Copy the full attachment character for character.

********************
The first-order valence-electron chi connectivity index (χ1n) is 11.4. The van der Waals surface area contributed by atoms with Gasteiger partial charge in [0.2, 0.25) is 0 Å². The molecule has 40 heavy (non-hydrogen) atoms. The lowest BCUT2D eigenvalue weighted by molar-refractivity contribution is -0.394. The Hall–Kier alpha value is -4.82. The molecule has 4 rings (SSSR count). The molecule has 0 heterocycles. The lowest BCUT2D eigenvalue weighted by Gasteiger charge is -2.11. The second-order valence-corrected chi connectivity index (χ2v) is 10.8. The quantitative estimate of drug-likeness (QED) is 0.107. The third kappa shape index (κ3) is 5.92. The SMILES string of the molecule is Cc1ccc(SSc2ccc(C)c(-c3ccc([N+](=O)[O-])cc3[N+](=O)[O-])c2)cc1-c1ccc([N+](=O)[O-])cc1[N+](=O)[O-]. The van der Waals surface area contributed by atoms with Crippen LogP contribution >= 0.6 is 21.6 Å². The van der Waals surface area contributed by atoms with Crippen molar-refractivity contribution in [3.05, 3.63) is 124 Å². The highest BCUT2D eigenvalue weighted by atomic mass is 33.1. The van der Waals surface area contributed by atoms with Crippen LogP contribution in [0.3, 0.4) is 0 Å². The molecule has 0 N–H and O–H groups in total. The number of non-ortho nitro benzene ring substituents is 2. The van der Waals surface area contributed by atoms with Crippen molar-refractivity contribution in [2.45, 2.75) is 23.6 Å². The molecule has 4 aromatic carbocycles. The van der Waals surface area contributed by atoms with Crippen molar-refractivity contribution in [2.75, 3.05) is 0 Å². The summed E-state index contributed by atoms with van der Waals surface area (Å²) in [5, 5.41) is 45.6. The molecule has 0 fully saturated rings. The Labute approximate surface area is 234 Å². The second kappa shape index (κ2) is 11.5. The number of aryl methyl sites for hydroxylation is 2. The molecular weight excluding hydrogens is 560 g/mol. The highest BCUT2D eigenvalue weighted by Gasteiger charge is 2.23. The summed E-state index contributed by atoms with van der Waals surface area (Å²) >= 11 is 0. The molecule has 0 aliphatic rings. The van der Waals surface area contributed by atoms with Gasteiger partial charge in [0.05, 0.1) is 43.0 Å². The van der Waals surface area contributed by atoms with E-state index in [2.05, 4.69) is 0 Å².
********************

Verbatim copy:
The first-order valence-electron chi connectivity index (χ1n) is 11.4. The van der Waals surface area contributed by atoms with Gasteiger partial charge in [0.2, 0.25) is 0 Å². The molecule has 40 heavy (non-hydrogen) atoms. The lowest BCUT2D eigenvalue weighted by molar-refractivity contribution is -0.394. The Hall–Kier alpha value is -4.82. The molecule has 4 rings (SSSR count). The molecule has 0 heterocycles. The lowest BCUT2D eigenvalue weighted by Gasteiger charge is -2.11. The second-order valence-corrected chi connectivity index (χ2v) is 10.8. The quantitative estimate of drug-likeness (QED) is 0.107. The third kappa shape index (κ3) is 5.92. The SMILES string of the molecule is Cc1ccc(SSc2ccc(C)c(-c3ccc([N+](=O)[O-])cc3[N+](=O)[O-])c2)cc1-c1ccc([N+](=O)[O-])cc1[N+](=O)[O-]. The van der Waals surface area contributed by atoms with Crippen LogP contribution >= 0.6 is 21.6 Å². The van der Waals surface area contributed by atoms with Crippen molar-refractivity contribution in [3.05, 3.63) is 124 Å². The highest BCUT2D eigenvalue weighted by atomic mass is 33.1. The van der Waals surface area contributed by atoms with Crippen LogP contribution in [0.3, 0.4) is 0 Å². The molecule has 0 N–H and O–H groups in total. The number of non-ortho nitro benzene ring substituents is 2. The van der Waals surface area contributed by atoms with Crippen molar-refractivity contribution in [2.45, 2.75) is 23.6 Å². The molecule has 4 aromatic carbocycles. The van der Waals surface area contributed by atoms with Crippen molar-refractivity contribution in [2.75, 3.05) is 0 Å². The summed E-state index contributed by atoms with van der Waals surface area (Å²) in [5, 5.41) is 45.6. The molecule has 0 fully saturated rings. The Labute approximate surface area is 234 Å². The second kappa shape index (κ2) is 11.5. The number of aryl methyl sites for hydroxylation is 2. The molecular weight excluding hydrogens is 560 g/mol. The highest BCUT2D eigenvalue weighted by Gasteiger charge is 2.23. The summed E-state index contributed by atoms with van der Waals surface area (Å²) >= 11 is 0. The molecule has 0 aliphatic rings. The van der Waals surface area contributed by atoms with Gasteiger partial charge in [0.05, 0.1) is 43.0 Å². The van der Waals surface area contributed by atoms with E-state index in [2.05, 4.69) is 0 Å².